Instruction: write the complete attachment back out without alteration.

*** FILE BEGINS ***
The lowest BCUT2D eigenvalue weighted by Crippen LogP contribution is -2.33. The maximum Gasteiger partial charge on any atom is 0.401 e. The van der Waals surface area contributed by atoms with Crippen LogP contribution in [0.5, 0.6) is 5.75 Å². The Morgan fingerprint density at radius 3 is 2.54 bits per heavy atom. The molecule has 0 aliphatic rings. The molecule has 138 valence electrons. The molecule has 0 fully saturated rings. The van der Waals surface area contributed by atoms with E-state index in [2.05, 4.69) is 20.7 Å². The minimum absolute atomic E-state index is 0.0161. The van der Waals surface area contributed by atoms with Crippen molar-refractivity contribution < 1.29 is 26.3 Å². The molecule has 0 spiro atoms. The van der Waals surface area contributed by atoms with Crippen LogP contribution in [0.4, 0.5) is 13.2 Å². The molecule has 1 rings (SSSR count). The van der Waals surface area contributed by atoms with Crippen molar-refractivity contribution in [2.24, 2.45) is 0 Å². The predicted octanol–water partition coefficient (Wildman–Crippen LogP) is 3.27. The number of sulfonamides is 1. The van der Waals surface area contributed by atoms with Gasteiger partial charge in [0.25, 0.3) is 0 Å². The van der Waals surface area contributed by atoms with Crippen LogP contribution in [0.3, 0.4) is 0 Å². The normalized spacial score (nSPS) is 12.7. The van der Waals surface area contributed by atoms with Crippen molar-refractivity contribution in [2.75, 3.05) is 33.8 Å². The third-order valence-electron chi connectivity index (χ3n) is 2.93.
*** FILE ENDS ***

The lowest BCUT2D eigenvalue weighted by Crippen LogP contribution is -2.33. The maximum Gasteiger partial charge on any atom is 0.401 e. The van der Waals surface area contributed by atoms with Crippen LogP contribution in [0.5, 0.6) is 5.75 Å². The Morgan fingerprint density at radius 3 is 2.54 bits per heavy atom. The molecule has 0 aliphatic rings. The molecule has 138 valence electrons. The molecule has 0 fully saturated rings. The van der Waals surface area contributed by atoms with E-state index in [2.05, 4.69) is 20.7 Å². The minimum absolute atomic E-state index is 0.0161. The van der Waals surface area contributed by atoms with Crippen molar-refractivity contribution < 1.29 is 26.3 Å². The molecule has 0 spiro atoms. The van der Waals surface area contributed by atoms with Crippen LogP contribution in [0.4, 0.5) is 13.2 Å². The molecule has 1 rings (SSSR count). The van der Waals surface area contributed by atoms with Crippen molar-refractivity contribution in [2.24, 2.45) is 0 Å². The predicted octanol–water partition coefficient (Wildman–Crippen LogP) is 3.27. The number of sulfonamides is 1. The van der Waals surface area contributed by atoms with Gasteiger partial charge in [0.25, 0.3) is 0 Å². The van der Waals surface area contributed by atoms with Crippen LogP contribution in [0.3, 0.4) is 0 Å². The normalized spacial score (nSPS) is 12.7. The van der Waals surface area contributed by atoms with Crippen molar-refractivity contribution in [2.75, 3.05) is 33.8 Å². The third-order valence-electron chi connectivity index (χ3n) is 2.93.